The first American known to have used a blackboard and chalk in the classroom (in 1801) was George Baron, an instructor at West Point Military Academy; however, the actual invention of the blackboard (as well as colored chalk) is generally credited to James Pillans of Edinburgh, Scotland. The first occurrence of the word blackboard cited in the OED is from 1823. The term chalkboard is widely said to have come into use in the U.S. some time between 1935 and 1940, though the Ergo in Demand company in their essay “About Blackboards – Blackboard Technology and Chalkboard History Advances” (http://www.ergoindemand.com/about_chalkboards.htm) say that “[i]t was not until the 1960s that the slate blackboard began to give way to boards manufactured with steel boards coated with porcelain enamel…[and t]he use of the term ‘chalkboard’ gained increasing general popularity once black was no longer the only standard color.” For what it’s worth, the OED at this writing doesn’t contain an entry for “chalkboard,” though it does cite as the first occurrence of the phrase “chalk and talk” the following: “1937    G. A. N. Lowndes Silent Social Revolution ii. 36   The blackboard was replacing the reading cards or letter sheets hitherto almost universal. For the era of ‘chalk and talk’ had to intervene before the era of textbooks.” Not to mention the Internet and distance learning.

But back in the day before the rise of the railroads, which made it possible to transport the large slabs of slate from which blackboards were made, school kids able to afford them chalked their A-B-Cs and sums on slate tablets. (The ways in which the blackboard’s replacement of the individual slate altered the classroom dynamic is a topic worthy of some consideration by itself.) The origin of the word slate is obscure but appears to come through Old French from a root meaning ‘to split, splinter,’ while chalk is ultimately from Latin calx, calcis ‘lime(stone),’ itself a borrowing of Greek χάλιξ, χάλικος  ‘pebble.’ (A calculus is, literally, a ‘little stone’ and an early computational aid from which the bane of many a student takes its name.)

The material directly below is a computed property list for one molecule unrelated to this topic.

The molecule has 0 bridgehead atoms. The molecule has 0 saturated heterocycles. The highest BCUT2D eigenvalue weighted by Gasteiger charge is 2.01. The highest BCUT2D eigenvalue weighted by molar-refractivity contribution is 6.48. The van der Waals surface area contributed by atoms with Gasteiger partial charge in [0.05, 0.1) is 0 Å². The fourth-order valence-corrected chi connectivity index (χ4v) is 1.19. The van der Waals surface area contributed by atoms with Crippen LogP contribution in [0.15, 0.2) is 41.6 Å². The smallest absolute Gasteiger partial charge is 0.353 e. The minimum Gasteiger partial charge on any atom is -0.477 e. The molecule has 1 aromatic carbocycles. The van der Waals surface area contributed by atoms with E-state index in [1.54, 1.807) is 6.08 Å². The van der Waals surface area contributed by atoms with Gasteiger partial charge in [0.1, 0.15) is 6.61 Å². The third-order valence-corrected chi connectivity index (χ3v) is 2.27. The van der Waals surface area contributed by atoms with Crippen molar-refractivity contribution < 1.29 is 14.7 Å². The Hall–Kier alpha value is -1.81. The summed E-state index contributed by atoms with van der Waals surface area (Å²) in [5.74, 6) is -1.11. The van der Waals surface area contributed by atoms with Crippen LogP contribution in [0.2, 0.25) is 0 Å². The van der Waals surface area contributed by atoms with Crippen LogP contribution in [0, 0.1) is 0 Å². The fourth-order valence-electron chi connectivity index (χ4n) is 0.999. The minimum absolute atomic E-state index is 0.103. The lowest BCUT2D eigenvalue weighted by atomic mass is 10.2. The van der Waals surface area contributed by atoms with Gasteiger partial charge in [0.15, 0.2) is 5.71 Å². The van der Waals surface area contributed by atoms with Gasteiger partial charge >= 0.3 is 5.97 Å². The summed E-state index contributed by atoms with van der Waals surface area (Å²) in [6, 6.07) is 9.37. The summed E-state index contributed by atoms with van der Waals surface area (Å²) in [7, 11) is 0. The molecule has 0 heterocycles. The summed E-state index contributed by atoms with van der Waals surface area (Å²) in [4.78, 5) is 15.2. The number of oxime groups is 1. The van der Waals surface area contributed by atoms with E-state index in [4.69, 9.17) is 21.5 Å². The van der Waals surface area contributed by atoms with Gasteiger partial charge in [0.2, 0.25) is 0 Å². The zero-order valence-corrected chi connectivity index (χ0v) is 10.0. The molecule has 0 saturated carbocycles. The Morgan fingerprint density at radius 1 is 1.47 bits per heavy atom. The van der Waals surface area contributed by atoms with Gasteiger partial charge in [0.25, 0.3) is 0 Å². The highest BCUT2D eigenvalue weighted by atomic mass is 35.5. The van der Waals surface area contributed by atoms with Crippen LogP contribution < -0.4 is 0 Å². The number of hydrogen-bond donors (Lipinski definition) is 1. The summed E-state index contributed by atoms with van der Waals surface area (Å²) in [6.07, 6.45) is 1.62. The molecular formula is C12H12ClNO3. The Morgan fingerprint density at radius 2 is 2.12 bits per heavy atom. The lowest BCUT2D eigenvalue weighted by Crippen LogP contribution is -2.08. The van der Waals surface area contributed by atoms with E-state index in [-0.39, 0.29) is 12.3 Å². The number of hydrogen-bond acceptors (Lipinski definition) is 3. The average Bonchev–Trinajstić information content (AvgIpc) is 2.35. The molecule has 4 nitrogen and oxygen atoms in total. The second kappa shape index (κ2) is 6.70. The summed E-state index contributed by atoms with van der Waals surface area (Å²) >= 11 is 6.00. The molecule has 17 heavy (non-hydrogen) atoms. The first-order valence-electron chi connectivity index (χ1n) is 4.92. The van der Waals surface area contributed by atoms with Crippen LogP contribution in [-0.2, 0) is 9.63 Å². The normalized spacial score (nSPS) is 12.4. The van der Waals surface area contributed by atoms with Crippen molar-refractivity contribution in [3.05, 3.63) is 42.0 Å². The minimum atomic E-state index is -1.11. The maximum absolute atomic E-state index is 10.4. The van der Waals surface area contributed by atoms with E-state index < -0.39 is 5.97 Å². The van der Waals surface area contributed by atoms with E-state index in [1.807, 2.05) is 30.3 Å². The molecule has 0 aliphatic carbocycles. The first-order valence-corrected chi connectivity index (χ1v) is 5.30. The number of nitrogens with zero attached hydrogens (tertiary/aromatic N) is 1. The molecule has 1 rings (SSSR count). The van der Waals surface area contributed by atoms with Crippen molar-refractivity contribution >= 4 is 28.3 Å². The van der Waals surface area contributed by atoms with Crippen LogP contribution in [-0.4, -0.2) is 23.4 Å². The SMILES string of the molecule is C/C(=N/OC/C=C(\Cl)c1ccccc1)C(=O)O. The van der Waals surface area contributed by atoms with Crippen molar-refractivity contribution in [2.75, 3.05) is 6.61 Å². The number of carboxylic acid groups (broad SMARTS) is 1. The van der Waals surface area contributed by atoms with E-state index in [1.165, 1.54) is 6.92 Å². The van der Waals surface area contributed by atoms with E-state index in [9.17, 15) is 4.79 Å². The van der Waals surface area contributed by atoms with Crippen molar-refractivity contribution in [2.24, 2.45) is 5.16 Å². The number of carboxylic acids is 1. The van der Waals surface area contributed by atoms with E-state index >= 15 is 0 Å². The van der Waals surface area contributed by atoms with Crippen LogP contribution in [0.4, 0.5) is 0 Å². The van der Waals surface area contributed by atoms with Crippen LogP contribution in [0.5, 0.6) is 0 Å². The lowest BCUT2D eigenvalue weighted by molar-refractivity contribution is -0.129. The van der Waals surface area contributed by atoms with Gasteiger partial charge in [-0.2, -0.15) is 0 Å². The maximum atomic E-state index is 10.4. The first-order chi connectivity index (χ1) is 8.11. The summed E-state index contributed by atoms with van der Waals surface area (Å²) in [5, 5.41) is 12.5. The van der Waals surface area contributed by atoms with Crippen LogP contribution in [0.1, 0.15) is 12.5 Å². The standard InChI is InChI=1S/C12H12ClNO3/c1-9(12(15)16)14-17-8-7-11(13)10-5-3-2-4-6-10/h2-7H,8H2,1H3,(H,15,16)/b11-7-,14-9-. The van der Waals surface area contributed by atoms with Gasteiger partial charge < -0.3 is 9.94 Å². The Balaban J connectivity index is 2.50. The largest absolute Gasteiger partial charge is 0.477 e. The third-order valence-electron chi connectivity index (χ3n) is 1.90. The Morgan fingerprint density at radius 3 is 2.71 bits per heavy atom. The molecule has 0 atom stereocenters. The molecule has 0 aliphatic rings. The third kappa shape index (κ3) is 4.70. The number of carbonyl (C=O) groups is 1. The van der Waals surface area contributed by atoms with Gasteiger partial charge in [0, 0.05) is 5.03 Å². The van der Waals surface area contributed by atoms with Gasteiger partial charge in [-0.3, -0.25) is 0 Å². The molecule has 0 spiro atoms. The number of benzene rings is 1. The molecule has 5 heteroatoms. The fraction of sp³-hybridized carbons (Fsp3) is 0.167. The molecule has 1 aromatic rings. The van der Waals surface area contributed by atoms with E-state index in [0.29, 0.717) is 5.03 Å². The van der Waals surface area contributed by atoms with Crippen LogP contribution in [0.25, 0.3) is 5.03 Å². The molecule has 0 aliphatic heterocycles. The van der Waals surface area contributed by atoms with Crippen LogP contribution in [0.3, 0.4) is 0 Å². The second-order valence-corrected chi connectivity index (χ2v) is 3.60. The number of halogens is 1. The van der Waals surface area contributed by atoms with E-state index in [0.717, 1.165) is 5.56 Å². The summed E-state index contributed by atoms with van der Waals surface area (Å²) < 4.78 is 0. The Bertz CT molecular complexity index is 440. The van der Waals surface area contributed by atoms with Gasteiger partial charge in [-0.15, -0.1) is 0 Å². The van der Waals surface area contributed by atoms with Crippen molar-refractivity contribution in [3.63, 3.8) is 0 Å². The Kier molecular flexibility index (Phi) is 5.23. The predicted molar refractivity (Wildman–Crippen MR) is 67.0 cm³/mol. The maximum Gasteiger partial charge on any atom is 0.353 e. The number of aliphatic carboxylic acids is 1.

Actually, the term the Romans used for the sort of chalk with which one wrote was crēta, a term of uncertain origin that shows up in French as craie ‘chalk’ and crayon (noir) ‘(black) pencil’ (to which may be compared crayon à bille ‘ballpoint pen,’ crayon de couleur ‘(wax) crayon,’ crayon-feutre ‘felt-tip pen,’ crayonner ‘to sketch,’ and, of course, English crayon), the earliest French pencils having been made of chalk and only later (in the early 1600s) of lead—times change and we change with them.

As for what the literate denizens of the Greco-Roman world wrote on, the hand-held of choice for the Greeks was a πίναξ and, for the Romans, a tabula (as in tabula rasa ‘clean [literally, ‘shaved’] slate’). Both  πίναξ, πίνακος and tabula had the original sense of ‘plank, board’ but took on the extended sense of ‘writing tablet.’ The original sense of tabula is not too far beneath the surface in English tabulate and table, and πίναξ lives on in the sense of ‘writing-tablet’ in the Modern Greek term for ‘blackboard,’ μαυροπίνακας (in which the first component, μαυρός, means ‘dark, obscure’).